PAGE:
|Publication number||US6457155 B1|
|Application number||US 09/465,609|
|Publication date||Sep 24, 2002|
|Filing date||Dec 17, 1999|
|Priority date||Feb 27, 1998|
|Also published as||US6108730|
|Publication number||09465609, 465609, US 6457155 B1, US 6457155B1, US-B1-6457155, US6457155 B1, US6457155B1|
|Inventors||Timothy J. Dell, Kent A. Dramstad, Marc R. Faucher, Bruce G. Hazelzet|
|Original Assignee||International Business Machines|
|Export Citation||BiBTeX, EndNote, RefMan|
|Patent Citations (23), Non-Patent Citations (2), Referenced by (25), Classifications (9), Legal Events (7)|
|External Links: USPTO, USPTO Assignment, Espacenet|
This application is a divisional of application Ser. No. 09/032,448, filed Feb. 27, 1998, now U.S. Pat. No. 6,108,730.
The present invention relates to computer memory devices, and more particularly to a memory extension adapter apparatus for memory cards that allows parity or error correction code (“ECC”) or function to be added to memory cards that do not have these capabilities.
Computer systems utilize various integrated circuit devices for data storage and retrieval. Traditionally, a computer system's random access memory (RAM) primarily included a plurality of single bit integrated memory chips connected directly to the computer system's central processing unit (“CPU”) motherboard. As computing technology improved, computer systems required more memory to support the various technological improvements. Thus, to expand the system memory of a computer, manufacturers began incorporating memory sockets into the motherboard capable of receiving memory modules on which memory chips had been mounted. This allowed for a computer system's memory capabilities to be expanded by addition of memory modules.
These memory modules are commonly referred to as single in-line memory modules (“SIMMs”) with their plug-in socket referred to as a SIMM socket. By plugging a SIMM into a SIMM socket, the memory capacity of a computer system can be easily expanded. Currently, most, computer systems are manufactured with several SIMM sockets included on the motherboard of the computer so that a computer user can add additional memory to the system as needed.
SIMMs are printed circuit boards (“PCB”s) built with memory chips mounted to the PCB and having connection pins along one edge of the PCB. The standard SIMM size is either a 30 pin version or a 72 pin version. The organization of a SIMM is described as the depth of the module by the width of module. The depth portion of this organization refers to the depth of memory chips located on the module. The width describes how many bits can be accessed at the same time by the computer system. Thus, for example, a “4M×8” SIMM is 4 MEGA address deep and 8 bits wide. While the standard memory module allows the amount of system memory to be upgraded, these modules do not allow any of the other functions of the system to be updated,. nor do the modules add any new functions besides increased memory. Furthermore, the modules themselves cannot have their function upgraded. Thus, while the amount of available memory may be expanded by the addition of memory modules, the modules do not add new function to the system..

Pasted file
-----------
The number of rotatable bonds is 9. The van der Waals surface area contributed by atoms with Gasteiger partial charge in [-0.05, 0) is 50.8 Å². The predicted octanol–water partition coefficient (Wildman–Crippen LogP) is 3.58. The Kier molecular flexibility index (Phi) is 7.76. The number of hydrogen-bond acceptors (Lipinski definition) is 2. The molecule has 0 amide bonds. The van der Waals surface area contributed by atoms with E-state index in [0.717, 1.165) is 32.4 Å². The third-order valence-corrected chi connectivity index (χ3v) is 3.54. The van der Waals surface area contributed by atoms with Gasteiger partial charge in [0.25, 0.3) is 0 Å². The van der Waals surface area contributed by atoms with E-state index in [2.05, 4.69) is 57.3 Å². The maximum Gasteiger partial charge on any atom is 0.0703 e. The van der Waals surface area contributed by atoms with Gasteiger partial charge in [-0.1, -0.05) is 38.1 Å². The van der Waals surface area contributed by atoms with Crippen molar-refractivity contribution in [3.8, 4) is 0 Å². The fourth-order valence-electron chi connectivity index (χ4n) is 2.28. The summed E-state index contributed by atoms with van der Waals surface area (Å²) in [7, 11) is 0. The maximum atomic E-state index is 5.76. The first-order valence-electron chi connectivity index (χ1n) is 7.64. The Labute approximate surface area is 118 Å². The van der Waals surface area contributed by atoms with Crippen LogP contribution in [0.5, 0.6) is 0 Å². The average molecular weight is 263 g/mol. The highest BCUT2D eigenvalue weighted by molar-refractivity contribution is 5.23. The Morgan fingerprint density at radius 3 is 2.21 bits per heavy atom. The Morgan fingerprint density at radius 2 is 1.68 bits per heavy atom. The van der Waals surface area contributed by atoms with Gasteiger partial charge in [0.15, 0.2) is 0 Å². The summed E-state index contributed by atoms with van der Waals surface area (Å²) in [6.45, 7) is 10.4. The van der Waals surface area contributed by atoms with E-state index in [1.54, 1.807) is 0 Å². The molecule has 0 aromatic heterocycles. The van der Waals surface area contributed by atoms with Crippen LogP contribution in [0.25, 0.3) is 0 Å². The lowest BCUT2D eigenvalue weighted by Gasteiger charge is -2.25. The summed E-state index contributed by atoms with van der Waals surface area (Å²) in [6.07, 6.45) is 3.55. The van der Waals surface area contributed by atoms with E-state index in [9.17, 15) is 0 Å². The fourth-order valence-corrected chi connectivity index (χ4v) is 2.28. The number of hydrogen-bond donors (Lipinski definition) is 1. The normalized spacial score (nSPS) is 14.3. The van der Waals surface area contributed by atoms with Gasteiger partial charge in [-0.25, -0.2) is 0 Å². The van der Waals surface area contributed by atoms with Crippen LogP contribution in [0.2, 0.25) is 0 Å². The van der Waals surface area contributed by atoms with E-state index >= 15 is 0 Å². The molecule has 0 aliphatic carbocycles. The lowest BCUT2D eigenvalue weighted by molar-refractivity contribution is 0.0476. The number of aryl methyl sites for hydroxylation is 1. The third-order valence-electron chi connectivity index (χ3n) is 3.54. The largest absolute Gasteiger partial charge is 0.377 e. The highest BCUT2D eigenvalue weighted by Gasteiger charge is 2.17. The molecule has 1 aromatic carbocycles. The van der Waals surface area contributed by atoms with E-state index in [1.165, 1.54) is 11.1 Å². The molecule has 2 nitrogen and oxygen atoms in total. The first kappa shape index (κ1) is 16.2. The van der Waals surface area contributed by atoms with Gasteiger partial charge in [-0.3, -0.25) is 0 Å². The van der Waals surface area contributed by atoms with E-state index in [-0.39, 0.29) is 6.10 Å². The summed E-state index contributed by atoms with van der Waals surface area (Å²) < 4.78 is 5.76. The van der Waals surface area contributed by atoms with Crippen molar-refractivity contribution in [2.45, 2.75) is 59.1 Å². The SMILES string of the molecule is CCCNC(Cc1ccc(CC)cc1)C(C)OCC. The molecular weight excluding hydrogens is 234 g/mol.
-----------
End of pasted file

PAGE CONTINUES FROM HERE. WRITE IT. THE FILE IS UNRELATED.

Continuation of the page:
For example, parity or ECC functions cannot be added to SIMMs in order to upgrade the memory module and accordingly add these features to a computer system. If the features of a memory module are desired to be upgraded, an all-new memory card having the desired function(s) must be substituted into the computer system with the existing module being removed and discarded. Thus, the old SIMMs must be completely discarded and replaced to add new features to a computer system by way of a memory module.
Currently, the most common type of a memory SIMM is the so-called “×32 SIMM” which is a non-parity in-line memory module. A ×32 SIMM contains enough DRAMs to support the reading and writing of 8 data bits per byte, but does not support any other functions such as parity,ECC, ECC on SIMM, non-standard interface levels or non-standard voltage power supplies. Therefore, to be able to upgrade a computer system that uses ×32 SIMMs to have parity, ECC, ECC on SIMM or other new and added functions, the ×32 SIMMs must be discarded and replaced with entirely new SIMMs having the desired configuration and features.
Thus, since existing SIMMs must be discarded in order to upgrade memory module features and functions, there exists a need for a memory module adapter with added features such as parity, ECC, ECC on SIMM,; non-standard interface levels and/or non-standard power supplies which is configured to add these functions to existing memory modules lacking these functions so chat existing memory modules do not have to be replaced.
The apparatus of this invention provides a memory adapter with added features such as parity or error correction code. The adapter has an electrical edge connector along a first edge which is capable of plugging into a standard memory card socket located on a computer system's motherboard. Opposite the edge of the adapter having the electrical edge connector, the adapter has a card receiving socket capable of receiving an in-line memory module. The existing SIMM is plugged into this socket located on the adapter. The adapter contains all logic and memory chips necessary to add new functions to the existing module, and the adapter contains all information and hardware needed for proper interface with the computer system through the motherboard. A variety of functions such as parity, error correction code, error correction code on SIMM and double or triple redundancy can be added to existing SIMMs which lack these functions by application and use of the present invention. Also, the invention provides for changing voltage levels when the interface types between the SIMM and the system are different. Thus, existing SIMMs can be upgraded and still utilized in a computer system without having to be entirely replaced and discarded in order to upgrade a computer system.